White Reindeer Screen 9 articles

White Reindeer


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  • There’s a sorrowful grace to Hollyman’s performance, one that White Reindeer is far more interested in besmirching than honoring. The central joke, if you can call it that, is that outwardly perfect people have dark secrets—bland neighbors who favor bulky Christmas sweaters but turn out to be polyamorous, har dee har har—and vice versa... Everything is tainted by a sneering sense of superiority. It’s like washing down Christmas dinner with rancid eggnog.

  • This is an exceedingly tricky tonal balance to pull off, and White Reindeer doesn’t always succeed in reconciling its quieter, more humane moments with its lurid interludes. There’s a happy medium, for example, between Hollywood’s fantasy notion of sex and this film’s “realistic” take, in which everybody looks ridiculous bordering on grotesque.

  • While many lesser filmmakers would condescend to this environment by presenting narratives of grand self-actualization or discovering "deeper" meaning, Clark refuses such a didactic approach. His film charts a journey into the extremes of human emotion and behavior, going to much darker and weirder places than you might expect, while also grounding that journey in the rhythms of daily life.

  • The director and writer, Zach Clark, eagerly hoards clichés—from the whore with a heart of gold to the swinging neighbors to the holiday obsession with shopping—and gleefully unfolds their promised fantasies... The chipper and heartwarming trip along the seams of the gingerbread suburbs is driven by Hollyman, who shines as a middle-class Everywoman who regains command by losing control.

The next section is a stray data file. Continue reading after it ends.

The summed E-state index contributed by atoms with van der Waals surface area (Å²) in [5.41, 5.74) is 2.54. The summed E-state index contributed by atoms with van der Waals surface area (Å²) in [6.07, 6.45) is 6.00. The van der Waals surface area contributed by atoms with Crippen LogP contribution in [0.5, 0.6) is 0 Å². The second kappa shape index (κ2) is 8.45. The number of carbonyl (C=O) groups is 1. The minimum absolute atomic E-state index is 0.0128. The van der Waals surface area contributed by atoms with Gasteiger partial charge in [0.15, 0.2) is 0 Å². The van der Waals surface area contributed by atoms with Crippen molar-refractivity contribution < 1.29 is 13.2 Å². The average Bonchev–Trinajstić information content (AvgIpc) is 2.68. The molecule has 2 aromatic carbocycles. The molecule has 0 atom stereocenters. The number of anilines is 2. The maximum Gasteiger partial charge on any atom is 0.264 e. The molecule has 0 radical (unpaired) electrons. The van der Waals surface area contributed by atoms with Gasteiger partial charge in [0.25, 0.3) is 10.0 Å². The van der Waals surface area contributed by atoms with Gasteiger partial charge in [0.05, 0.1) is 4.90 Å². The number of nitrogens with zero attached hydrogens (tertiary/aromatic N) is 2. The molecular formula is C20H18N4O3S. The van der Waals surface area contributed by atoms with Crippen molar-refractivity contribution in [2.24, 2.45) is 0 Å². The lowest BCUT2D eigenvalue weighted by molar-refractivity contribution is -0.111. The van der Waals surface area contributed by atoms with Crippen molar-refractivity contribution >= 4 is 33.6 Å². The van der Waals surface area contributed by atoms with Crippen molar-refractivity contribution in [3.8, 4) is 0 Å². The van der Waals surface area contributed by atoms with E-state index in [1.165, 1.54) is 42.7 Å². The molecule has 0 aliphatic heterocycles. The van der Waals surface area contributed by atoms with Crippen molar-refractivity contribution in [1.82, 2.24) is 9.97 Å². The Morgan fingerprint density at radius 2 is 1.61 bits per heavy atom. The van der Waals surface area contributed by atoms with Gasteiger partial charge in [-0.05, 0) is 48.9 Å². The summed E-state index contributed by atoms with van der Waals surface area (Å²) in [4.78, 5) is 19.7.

• ...What White Reindeer lacks in outright originality, it gains in mischief and tight construction. As well as being his own editor, Clark is also a confident director of comic acting, specializing in touches of oddball delivery that perfectly catch characters’ pitch of embarrassment or gracelessness.

  • Neither experiment eases her suffering, which Ms. Hollyman communicates with congealed movements and an unvaryingly flat affect, which match her coldly impersonal home décor. These give the film a sad, dryly eccentric look that stops just short of alienating. But Mr. Clark finds unexpected heart amid cliché and frigidity.

  • Although the film eventually heads toward a kind of peace — as Suzanne begins to unwittingly make her way toward carving out her own little identity in her own little world — the real pleasure here still lies in watching the madness unfold and escalate. What Clark has captured in this character is a spinning top in mid-bobble, right before it collapses, right before we remember that it can’t just spin forever. White Reindeer is a deliberately awkward little movie, and it’s a hard one to shake.

  • He doesn’t so much oscillate between comic and tragic registers as present the two tones simultaneously, finding both humor in sadness (as when a co-worker comforts Suzanne by offering help . . . selling her home) and sadness in humor (as when a gag about family drama is interrupted by an announcement of divorce). This lends “White Reindeer” a somewhat elusive quality. But that’s precisely what makes the film so unusual — and so unusually appealing.

  • Zachary Clark's White Reindeer is all about a woman’s grieving process—is steeped in it, in fact—and its great strength lies in its determination to work against filmic clichés of that process. Its outstanding set of actors, fantastically chosen soundtrack, and moving, sensitive cinematography make this film so genuine you can almost taste it.